Yes, that’s right, no one. And I am absolutely astounded that the Pulitzer committee wouldn’t award a prize for what is effectively the biggest category in the book market.
The collective *headdesk* from fiction authors and fiction fans was heard around the world, and I was among them. Really? What gives, Pulitzer? You’re giving the widest-read genre out there a kick in the pants. Not a good move.
But you know what this reminds me of? That time when the Grammy Awards cut contemporary jazz out completely, and Latin jazz to a sliver.
I didn’t forget that, and I don’t think anyone who is in the jazz genre has forgotten it either. My music people were and are certainly cheesed off. If you’re not sure what the Grammy move has to do with the Pulitzer, I’ll explain.
What do the Grammy Awards symbolize to the public? Acclaim. Critical reception. Accomplishment. Merit. In other words, all those things that people normally look to in order to determine if something is good. Because you know what? If something’s good, it usually wins awards, right?
Now, we know that that is not necessarily true. After all, plenty of great stories never see an award, and we know a hundred songs that got snubbed needlessly by multiple radio stations.
Why even go so far? Steve Cole’s Spin album is deeply underrated, and I don’t think that many tracks off it had ever been spun on commercial FM radio. And personally? I think that it’s his best CD. It’s bright, strong – hell, happy, even.
Now, the Grammy Awards sliced out the contemp-jazz category. What message does that send to listeners and Grammy fans?
It sends a message that this music is not good. It sends a message that this music is not worth spending money on. That this music is not worth someone’s attention. Even if, very plainly, that is not the case.
But that’s the message. And that’s the parallel, because the message is the same.
The article linked above states that anyone can apply for the Pulitzer for a fee, and everyone did. In other words, the message is that there’s a deluge of fiction out there and none of it is good enough. In all actuality? It probably is good enough, and because it didn’t fall into what’s considered to be “good enough” commercially – which does not necessarily reflect the public tastes – then it gets kicked.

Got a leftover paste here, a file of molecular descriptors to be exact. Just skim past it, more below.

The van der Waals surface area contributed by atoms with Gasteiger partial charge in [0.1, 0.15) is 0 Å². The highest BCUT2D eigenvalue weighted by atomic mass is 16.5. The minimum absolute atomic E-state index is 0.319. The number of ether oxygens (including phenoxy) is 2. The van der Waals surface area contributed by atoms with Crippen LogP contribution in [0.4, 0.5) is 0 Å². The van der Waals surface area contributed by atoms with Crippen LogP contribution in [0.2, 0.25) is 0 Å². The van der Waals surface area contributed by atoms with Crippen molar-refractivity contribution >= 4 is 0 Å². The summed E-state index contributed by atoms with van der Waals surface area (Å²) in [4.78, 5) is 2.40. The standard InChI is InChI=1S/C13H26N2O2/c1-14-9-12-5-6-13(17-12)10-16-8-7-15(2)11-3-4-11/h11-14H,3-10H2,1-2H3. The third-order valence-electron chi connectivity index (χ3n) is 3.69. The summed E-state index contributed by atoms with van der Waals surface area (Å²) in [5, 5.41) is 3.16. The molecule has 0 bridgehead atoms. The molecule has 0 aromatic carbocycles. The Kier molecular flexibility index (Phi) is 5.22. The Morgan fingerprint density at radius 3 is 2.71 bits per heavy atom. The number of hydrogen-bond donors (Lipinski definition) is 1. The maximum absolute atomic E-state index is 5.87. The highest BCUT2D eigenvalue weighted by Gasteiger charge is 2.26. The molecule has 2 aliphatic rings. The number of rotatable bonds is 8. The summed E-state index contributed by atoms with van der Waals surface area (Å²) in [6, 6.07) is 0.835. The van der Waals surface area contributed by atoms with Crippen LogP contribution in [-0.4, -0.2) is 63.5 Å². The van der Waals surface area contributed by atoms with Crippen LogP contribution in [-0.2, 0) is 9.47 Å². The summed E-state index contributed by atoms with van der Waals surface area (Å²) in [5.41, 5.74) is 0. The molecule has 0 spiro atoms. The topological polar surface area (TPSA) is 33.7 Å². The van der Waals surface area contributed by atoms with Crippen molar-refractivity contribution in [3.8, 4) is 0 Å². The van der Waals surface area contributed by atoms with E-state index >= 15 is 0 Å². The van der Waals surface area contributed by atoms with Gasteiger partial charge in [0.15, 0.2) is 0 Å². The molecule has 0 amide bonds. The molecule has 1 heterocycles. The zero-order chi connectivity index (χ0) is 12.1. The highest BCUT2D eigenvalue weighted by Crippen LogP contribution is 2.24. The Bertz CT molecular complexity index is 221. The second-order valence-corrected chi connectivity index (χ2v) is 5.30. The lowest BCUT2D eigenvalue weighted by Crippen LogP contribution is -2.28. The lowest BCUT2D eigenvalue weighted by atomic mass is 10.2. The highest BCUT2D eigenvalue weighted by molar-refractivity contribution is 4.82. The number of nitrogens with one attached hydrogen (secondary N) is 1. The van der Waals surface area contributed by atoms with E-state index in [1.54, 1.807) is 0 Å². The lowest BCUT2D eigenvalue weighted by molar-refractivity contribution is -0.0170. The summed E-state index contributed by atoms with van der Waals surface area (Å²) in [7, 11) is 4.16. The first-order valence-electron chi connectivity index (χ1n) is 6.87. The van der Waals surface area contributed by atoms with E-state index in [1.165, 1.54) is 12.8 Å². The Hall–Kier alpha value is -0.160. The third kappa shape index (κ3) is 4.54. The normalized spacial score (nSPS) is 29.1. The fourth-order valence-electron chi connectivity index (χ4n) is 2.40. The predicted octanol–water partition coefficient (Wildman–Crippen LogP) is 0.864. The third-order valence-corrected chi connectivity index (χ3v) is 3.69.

But the fact is, there is good fiction out there.
To play devil’s advocate for a second, though, there is a metric ton – kinda literally – of fiction out there right now, especially now that self-publication opened up better access to seeing work in print. The Pulitzer committee was probably deluged with books, top to bottom. I can well see them getting overwhelmed with submissions, and I can understand that. After all – been there, done that, got the proverbial T-shirt.
As it is, though, the withholding of the prize is sending the same message to both authors and readers as the slicing of the jazz categories sent to the music world and to music listeners alike.
We’ve seen self-published authors take center stage with John Locke, J.A. Konrath, and Amanda Hocking. They’re new, and they put a solid crack into the idea that the only good fiction is trad-pub fiction. We see from author communities that there is both good and bad fiction. And we also see that good self-pub fiction that hasn’t reached the scale of Konrath and Hocking struggles to get acclaim, if it has to still get taken seriously first.
The thing is, while I do understand Pulitzer’s decision to withhold the prize for fiction, I’m amazed that they hadn’t even thought of the impact that this sends to writers and readers. Bad enough that authors get to hear all the BS that comes with self-publishing stereotypes, but now Pulitzer – a major player in the lit world – is reinforcing them.